Springer rattles media landscape with bid for biggest newspaper rival

A surprise bid by Germany’s biggest newspaper firm Axel Springer for the second-largest group WAZ has rattled the media landscape, prompting speculation over possible ulterior motives.

Springer rattles media landscape with bid for biggest newspaper rival
Photo: DPA

Westdeutsche Allgemeine Zeitung Group owns more than 27 daily newspapers across Germany as well as important publications elsewhere in Europe, while Springer owns the Bild tabloid as well as Die Welt and a host of magazines.

The Süddeutsche Zeitung reported on Saturday that Springer had offered €1.4 billion for the whole WAZ group, but had also suggested a series of other, partial purchase offers.

Only a few years ago the WAZ Group had offended Springer with a buy-out offer. At the time Springer CEO Mathias Döpfner had rejected it, saying the two groups did not fit together. Yet now he has sent a five-page letter detailing his offers to the WAZ shareholders.

It has been seen as an attack on the WAZ group – just as it is being shaken by arguments between the heirs of its founders, who each own 50 percent of its shares.

Petra Grotkamp, from the Funke family has reportedly upset her own relatives by offering the shareholding family, the Brosts, €470 million for their share. The Süddeutsche Zeitung said this could lead to court cases.

Grotkamp and the Funke family told Springer on Friday evening they were not interested in the offer. “There is no chance of negotiations with Axel Springer,” they said in a statement.

The Brost family – some of whom are underage – are said to want to sell, but are being represented by the executor of a will.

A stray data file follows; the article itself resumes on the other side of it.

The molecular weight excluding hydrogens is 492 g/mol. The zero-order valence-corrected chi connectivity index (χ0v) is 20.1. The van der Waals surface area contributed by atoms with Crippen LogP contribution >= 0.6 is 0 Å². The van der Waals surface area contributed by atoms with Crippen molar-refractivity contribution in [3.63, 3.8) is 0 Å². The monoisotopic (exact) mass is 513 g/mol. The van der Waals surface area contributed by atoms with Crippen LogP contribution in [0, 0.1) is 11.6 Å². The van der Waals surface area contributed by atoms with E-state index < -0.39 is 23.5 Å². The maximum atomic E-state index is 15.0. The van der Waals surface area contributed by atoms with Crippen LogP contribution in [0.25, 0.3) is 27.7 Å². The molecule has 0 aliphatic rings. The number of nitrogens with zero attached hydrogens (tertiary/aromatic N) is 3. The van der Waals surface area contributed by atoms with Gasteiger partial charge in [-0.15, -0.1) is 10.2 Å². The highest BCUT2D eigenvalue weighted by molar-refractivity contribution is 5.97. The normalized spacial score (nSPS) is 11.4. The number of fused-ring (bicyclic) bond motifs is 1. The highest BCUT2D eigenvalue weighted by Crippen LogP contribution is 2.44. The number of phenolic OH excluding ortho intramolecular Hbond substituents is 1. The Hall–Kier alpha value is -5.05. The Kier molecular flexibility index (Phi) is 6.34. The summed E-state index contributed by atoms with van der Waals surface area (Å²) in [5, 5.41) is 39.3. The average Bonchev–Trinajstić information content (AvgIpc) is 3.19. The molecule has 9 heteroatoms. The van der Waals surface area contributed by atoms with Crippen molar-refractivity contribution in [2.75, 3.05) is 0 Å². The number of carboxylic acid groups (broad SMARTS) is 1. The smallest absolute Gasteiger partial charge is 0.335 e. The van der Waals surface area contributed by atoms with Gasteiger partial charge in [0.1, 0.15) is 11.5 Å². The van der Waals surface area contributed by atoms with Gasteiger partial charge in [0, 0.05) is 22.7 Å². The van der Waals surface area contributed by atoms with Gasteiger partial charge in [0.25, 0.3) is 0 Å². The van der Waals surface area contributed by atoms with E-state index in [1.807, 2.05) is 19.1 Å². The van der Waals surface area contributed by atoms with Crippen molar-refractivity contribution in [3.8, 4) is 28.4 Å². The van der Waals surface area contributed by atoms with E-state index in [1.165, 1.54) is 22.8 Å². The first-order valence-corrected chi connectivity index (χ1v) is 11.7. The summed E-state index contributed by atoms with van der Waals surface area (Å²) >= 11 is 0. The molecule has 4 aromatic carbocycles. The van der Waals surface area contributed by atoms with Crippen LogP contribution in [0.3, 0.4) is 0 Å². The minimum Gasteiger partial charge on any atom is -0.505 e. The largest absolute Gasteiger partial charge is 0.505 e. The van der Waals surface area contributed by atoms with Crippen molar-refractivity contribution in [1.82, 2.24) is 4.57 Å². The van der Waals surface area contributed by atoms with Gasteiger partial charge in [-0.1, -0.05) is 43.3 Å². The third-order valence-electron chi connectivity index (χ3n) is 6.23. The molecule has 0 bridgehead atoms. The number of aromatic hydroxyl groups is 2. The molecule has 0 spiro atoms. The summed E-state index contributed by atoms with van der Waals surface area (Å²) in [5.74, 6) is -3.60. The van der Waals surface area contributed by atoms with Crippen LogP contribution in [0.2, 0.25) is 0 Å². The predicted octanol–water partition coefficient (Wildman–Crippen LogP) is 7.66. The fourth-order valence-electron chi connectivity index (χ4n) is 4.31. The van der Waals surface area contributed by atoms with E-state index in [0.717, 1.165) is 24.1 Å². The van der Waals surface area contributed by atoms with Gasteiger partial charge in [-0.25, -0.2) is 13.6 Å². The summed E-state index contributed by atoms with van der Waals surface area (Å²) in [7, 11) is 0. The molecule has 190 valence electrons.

And while speculation can continue about what Springer might be interested in – perhaps the WAZ-owned Austrian tabloids Krone and Kurier, a range of women’s magazines, or listings magazines – it would seem any kind of sale would be unlikely.

An analysis in Der Spiegel suggested anything less than a full buy-out would be unfitting to Springer’s business style – and even if this were of interest to the WAZ owners, would be viewed very critically by Germany’s cartel office.

The magazine concluded it was likely that Springer had made its bid to muddy the waters within its rival and make it difficult for clear decisions to be made.

The Local/hc

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Google News to return to Spain after seven-year spat

Google announced Wednesday the reopening of its news service in Spain next year after the country amended a law that imposed fees on aggregators such as the US tech giant for using publishers’ content.

Google News to return to Spain after seven-year spat
Google argues its news site drives readers to Spanish newspaper and magazine websites and thus helps them generate advertising revenue.Photo: Kenzo TRIBOUILLARD / AFP

The service closed in Spain in December 2014 after legislation passed requiring web platforms such as Google and Facebook to pay publishers to reproduce content from other websites, including links to their articles that describe a story’s content.

But on Tuesday the Spanish government approved a European Union copyright law that allows third-party online news platforms to negotiate directly with content providers regarding fees.

This means Google no longer has to pay a fee to Spain’s entire media industry and can instead negotiate fees with individual publishers.

Writing in a company blog post on Wednesday, Google Spain country manager Fuencisla Clemares welcomed the government move and announced that as a result “Google News will soon be available once again in Spain”.

“The new copyright law allows Spanish media outlets — big and small — to make their own decisions about how their content can be discovered and how they want to make money with that content,” she added.

“Over the coming months, we will be working with publishers to reach agreements which cover their rights under the new law.”

News outlets struggling with dwindling print subscriptions have long seethed at the failure of Google particularly to pay them a cut of the millions it makes from ads displayed alongside news stories.

Google argues its news site drives readers to newspaper and magazine websites and thus helps them generate advertising revenue and find new subscribers.